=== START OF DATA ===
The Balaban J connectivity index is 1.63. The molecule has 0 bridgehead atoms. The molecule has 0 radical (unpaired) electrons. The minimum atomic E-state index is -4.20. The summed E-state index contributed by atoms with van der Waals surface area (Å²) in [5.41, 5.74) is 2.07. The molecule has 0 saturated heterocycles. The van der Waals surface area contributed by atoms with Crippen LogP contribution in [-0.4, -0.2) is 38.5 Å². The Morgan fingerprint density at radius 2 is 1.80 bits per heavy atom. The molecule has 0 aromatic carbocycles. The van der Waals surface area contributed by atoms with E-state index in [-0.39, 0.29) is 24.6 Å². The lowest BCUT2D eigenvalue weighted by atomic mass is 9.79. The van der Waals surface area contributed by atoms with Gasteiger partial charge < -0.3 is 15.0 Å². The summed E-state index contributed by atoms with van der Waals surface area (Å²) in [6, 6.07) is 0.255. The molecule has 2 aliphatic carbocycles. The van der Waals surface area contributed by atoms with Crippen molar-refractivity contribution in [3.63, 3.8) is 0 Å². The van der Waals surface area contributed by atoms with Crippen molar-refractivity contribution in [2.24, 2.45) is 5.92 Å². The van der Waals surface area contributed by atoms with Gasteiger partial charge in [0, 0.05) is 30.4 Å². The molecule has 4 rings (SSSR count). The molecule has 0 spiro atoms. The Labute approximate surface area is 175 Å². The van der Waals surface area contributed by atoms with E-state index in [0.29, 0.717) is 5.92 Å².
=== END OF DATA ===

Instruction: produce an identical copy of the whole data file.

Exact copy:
The Balaban J connectivity index is 1.63. The molecule has 0 bridgehead atoms. The molecule has 0 radical (unpaired) electrons. The minimum atomic E-state index is -4.20. The summed E-state index contributed by atoms with van der Waals surface area (Å²) in [5.41, 5.74) is 2.07. The molecule has 0 saturated heterocycles. The van der Waals surface area contributed by atoms with Crippen LogP contribution in [-0.4, -0.2) is 38.5 Å². The Morgan fingerprint density at radius 2 is 1.80 bits per heavy atom. The molecule has 0 aromatic carbocycles. The van der Waals surface area contributed by atoms with E-state index in [-0.39, 0.29) is 24.6 Å². The lowest BCUT2D eigenvalue weighted by atomic mass is 9.79. The van der Waals surface area contributed by atoms with Gasteiger partial charge < -0.3 is 15.0 Å². The summed E-state index contributed by atoms with van der Waals surface area (Å²) in [6, 6.07) is 0.255. The molecule has 2 aliphatic carbocycles. The van der Waals surface area contributed by atoms with Crippen molar-refractivity contribution in [3.63, 3.8) is 0 Å². The van der Waals surface area contributed by atoms with Crippen molar-refractivity contribution in [2.24, 2.45) is 5.92 Å². The van der Waals surface area contributed by atoms with Gasteiger partial charge in [0, 0.05) is 30.4 Å². The molecule has 4 rings (SSSR count). The molecule has 0 spiro atoms. The Labute approximate surface area is 175 Å². The van der Waals surface area contributed by atoms with E-state index in [0.29, 0.717) is 5.92 Å².